HOLLYWOOD, Ala. — As we reported two weeks ago, the multi-billion dollar effort to complete the long-dormant Bellefonte nuclear plant in Jackson County is facing a looming deadline.
Supporters say it would mean thousands of construction jobs over several years and more than 1,000 permanent jobs.
Construction on the plant in Hollywood began back in 1974. But TVA pulled the plug on the project in 1988 in the midst of cost overruns and rising debt.
There have been a number of stops and starts since 1988. TVA says it considered a number of alternative uses for the site, including a coal plant, a natural gas plant, an advanced nuclear reactor plant and mixed commercial and residential uses. TVA figured the plant wasn’t worth it and an inspector general report found it would cost $7.5 to $8.7 billion to finish one reactor.
The plant is owned by the Tennessee Valley Authority, but a group led by Chattanooga developer Franklin Haney, Nuclear Development LLC, won an auction to buy the plant for $111 million. But the deal isn’t completed.
There are a number of moving parts, but the first real deadline is Friday.
Nuclear Development LLC has to pay TVA the $89 million balance it owes to officially buy Bellefonte. The deadline was extended once, but as of now, Friday is when the money’s due.
Nuclear Development is also seeking government money to pay to complete the two unfinished reactors at Bellefonte. It says since the plants have about half the work completed, they can be completed in a cost-effective way.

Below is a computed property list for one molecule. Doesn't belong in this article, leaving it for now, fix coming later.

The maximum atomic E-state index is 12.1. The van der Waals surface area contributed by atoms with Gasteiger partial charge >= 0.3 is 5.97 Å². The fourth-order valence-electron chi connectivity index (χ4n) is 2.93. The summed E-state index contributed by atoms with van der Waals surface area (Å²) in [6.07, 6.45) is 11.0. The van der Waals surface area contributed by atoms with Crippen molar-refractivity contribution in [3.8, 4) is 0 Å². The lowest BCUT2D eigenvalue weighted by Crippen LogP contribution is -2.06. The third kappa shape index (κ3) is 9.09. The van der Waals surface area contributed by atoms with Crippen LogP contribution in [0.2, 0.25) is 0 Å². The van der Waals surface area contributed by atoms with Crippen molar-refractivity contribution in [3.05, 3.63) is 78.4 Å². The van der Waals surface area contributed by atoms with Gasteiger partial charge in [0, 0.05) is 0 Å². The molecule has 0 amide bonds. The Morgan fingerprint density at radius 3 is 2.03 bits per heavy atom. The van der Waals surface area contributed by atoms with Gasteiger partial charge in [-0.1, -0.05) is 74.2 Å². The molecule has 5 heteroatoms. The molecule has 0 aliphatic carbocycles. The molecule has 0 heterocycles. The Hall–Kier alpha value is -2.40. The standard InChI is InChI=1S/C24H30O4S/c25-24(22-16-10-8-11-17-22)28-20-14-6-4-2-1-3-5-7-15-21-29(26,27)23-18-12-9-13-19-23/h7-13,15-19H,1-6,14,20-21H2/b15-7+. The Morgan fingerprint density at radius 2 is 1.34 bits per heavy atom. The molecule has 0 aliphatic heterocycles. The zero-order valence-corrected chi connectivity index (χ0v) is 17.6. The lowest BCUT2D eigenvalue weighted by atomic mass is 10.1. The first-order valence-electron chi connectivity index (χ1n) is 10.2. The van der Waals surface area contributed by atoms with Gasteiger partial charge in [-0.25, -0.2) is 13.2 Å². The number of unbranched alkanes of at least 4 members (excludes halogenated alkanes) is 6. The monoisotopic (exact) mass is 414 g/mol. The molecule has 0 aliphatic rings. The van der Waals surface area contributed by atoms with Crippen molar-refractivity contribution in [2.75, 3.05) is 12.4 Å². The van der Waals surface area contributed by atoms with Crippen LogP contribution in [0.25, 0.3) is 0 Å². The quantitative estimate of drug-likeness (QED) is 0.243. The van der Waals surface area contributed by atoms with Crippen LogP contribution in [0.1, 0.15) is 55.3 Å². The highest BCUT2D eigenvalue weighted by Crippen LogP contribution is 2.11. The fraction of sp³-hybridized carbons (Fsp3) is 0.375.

The group’s CEO, Bill McCollum, says they are seeking up to $8.5 billion in government loans for the project. But Nuclear Development needs a big customer to help convince the U.S. Department of Energy that Bellefonte is a viable project. Right now, they’re still waiting on Memphis Light, Gas & Water to say if it will pursue a power purchase agreement from a completed Bellefonte. The utility said it is waiting on a power market analysis, due in December, that will help guide its thinking on future power needs.
Haney has also indicated Nuclear Development is seeking incentive money from Alabama.
State economic development officials wouldn’t comment on if they’d been approached for incentives, but Haney told the Institute for Public Service Reporting at the University of Memphis last week, they’re seeking $1 billion in incentives from Alabama. That’s actually more than the new Mazda Toyota plant got for the Huntsville facility.
In that deal, the state is putting in about $380 million for the 4,000-worker car plant and Huntsville is putting up $320 million in incentives. Incentives are generally provided by governments to lure companies to a community.